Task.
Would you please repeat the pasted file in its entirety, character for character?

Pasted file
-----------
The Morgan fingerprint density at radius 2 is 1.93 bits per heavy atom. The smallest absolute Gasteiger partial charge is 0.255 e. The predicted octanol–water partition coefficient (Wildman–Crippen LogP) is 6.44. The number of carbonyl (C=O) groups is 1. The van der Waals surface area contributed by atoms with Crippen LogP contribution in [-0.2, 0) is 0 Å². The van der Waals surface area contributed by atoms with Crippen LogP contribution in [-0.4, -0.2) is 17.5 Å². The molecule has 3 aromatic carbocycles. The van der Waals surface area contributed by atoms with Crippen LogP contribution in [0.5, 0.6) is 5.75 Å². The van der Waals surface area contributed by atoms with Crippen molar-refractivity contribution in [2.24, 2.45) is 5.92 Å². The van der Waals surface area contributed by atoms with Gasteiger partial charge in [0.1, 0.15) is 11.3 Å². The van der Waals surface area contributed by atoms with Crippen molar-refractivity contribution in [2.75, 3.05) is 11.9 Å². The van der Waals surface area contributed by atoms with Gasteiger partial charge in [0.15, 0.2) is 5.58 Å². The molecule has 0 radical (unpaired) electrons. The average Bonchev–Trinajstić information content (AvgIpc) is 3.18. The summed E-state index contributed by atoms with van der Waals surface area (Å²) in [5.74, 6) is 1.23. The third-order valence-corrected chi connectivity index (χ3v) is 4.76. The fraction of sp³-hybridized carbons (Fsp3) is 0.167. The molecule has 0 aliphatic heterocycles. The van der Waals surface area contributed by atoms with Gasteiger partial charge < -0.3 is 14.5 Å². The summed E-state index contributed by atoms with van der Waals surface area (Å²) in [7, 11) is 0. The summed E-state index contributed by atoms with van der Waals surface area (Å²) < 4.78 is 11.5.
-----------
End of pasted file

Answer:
The Morgan fingerprint density at radius 2 is 1.93 bits per heavy atom. The smallest absolute Gasteiger partial charge is 0.255 e. The predicted octanol–water partition coefficient (Wildman–Crippen LogP) is 6.44. The number of carbonyl (C=O) groups is 1. The van der Waals surface area contributed by atoms with Crippen LogP contribution in [-0.2, 0) is 0 Å². The van der Waals surface area contributed by atoms with Crippen LogP contribution in [-0.4, -0.2) is 17.5 Å². The molecule has 3 aromatic carbocycles. The van der Waals surface area contributed by atoms with Crippen LogP contribution in [0.5, 0.6) is 5.75 Å². The van der Waals surface area contributed by atoms with Crippen molar-refractivity contribution in [2.24, 2.45) is 5.92 Å². The van der Waals surface area contributed by atoms with Gasteiger partial charge in [0.1, 0.15) is 11.3 Å². The van der Waals surface area contributed by atoms with Crippen molar-refractivity contribution in [2.75, 3.05) is 11.9 Å². The van der Waals surface area contributed by atoms with Gasteiger partial charge in [0.15, 0.2) is 5.58 Å². The molecule has 0 radical (unpaired) electrons. The average Bonchev–Trinajstić information content (AvgIpc) is 3.18. The summed E-state index contributed by atoms with van der Waals surface area (Å²) in [5.74, 6) is 1.23. The third-order valence-corrected chi connectivity index (χ3v) is 4.76. The fraction of sp³-hybridized carbons (Fsp3) is 0.167. The molecule has 0 aliphatic heterocycles. The van der Waals surface area contributed by atoms with Gasteiger partial charge < -0.3 is 14.5 Å². The summed E-state index contributed by atoms with van der Waals surface area (Å²) in [7, 11) is 0. The summed E-state index contributed by atoms with van der Waals surface area (Å²) < 4.78 is 11.5.